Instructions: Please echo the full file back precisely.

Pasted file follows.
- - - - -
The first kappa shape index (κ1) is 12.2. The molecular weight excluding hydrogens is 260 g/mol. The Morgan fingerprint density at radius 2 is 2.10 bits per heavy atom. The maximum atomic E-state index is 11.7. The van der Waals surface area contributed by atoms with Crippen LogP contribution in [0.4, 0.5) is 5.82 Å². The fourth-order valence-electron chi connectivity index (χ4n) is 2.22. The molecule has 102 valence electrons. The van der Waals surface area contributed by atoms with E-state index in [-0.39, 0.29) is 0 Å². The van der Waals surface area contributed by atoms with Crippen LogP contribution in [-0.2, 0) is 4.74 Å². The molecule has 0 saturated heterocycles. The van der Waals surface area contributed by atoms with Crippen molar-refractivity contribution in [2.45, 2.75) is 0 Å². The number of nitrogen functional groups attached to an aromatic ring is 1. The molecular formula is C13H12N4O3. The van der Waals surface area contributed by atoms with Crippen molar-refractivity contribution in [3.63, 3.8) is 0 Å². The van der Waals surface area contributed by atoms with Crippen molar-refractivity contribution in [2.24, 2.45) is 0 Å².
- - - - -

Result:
The first kappa shape index (κ1) is 12.2. The molecular weight excluding hydrogens is 260 g/mol. The Morgan fingerprint density at radius 2 is 2.10 bits per heavy atom. The maximum atomic E-state index is 11.7. The van der Waals surface area contributed by atoms with Crippen LogP contribution in [0.4, 0.5) is 5.82 Å². The fourth-order valence-electron chi connectivity index (χ4n) is 2.22. The molecule has 102 valence electrons. The van der Waals surface area contributed by atoms with E-state index in [-0.39, 0.29) is 0 Å². The van der Waals surface area contributed by atoms with Crippen LogP contribution in [-0.2, 0) is 4.74 Å². The molecule has 0 saturated heterocycles. The van der Waals surface area contributed by atoms with Crippen molar-refractivity contribution in [2.45, 2.75) is 0 Å². The number of nitrogen functional groups attached to an aromatic ring is 1. The molecular formula is C13H12N4O3. The van der Waals surface area contributed by atoms with Crippen molar-refractivity contribution in [3.63, 3.8) is 0 Å². The van der Waals surface area contributed by atoms with Crippen molar-refractivity contribution in [2.24, 2.45) is 0 Å².